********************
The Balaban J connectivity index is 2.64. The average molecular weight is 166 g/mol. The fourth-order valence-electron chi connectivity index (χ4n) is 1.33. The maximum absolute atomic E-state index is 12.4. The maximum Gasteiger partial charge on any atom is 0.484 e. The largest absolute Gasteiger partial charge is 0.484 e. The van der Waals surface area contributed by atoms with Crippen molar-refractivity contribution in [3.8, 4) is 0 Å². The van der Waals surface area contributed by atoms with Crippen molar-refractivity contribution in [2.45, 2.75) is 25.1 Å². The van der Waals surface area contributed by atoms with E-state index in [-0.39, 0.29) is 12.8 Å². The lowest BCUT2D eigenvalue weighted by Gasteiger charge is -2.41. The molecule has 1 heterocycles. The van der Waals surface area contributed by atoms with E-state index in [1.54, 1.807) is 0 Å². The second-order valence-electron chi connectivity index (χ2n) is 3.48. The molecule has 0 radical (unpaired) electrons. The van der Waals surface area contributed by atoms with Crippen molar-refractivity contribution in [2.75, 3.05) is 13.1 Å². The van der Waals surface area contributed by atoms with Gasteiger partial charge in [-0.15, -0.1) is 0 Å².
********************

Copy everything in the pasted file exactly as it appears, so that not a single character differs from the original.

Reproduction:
The Balaban J connectivity index is 2.64. The average molecular weight is 166 g/mol. The fourth-order valence-electron chi connectivity index (χ4n) is 1.33. The maximum absolute atomic E-state index is 12.4. The maximum Gasteiger partial charge on any atom is 0.484 e. The largest absolute Gasteiger partial charge is 0.484 e. The van der Waals surface area contributed by atoms with Crippen molar-refractivity contribution in [3.8, 4) is 0 Å². The van der Waals surface area contributed by atoms with Crippen molar-refractivity contribution in [2.45, 2.75) is 25.1 Å². The van der Waals surface area contributed by atoms with E-state index in [-0.39, 0.29) is 12.8 Å². The lowest BCUT2D eigenvalue weighted by Gasteiger charge is -2.41. The molecule has 1 heterocycles. The van der Waals surface area contributed by atoms with E-state index in [1.54, 1.807) is 0 Å². The second-order valence-electron chi connectivity index (χ2n) is 3.48. The molecule has 0 radical (unpaired) electrons. The van der Waals surface area contributed by atoms with Crippen molar-refractivity contribution in [2.75, 3.05) is 13.1 Å². The van der Waals surface area contributed by atoms with Gasteiger partial charge in [-0.15, -0.1) is 0 Å².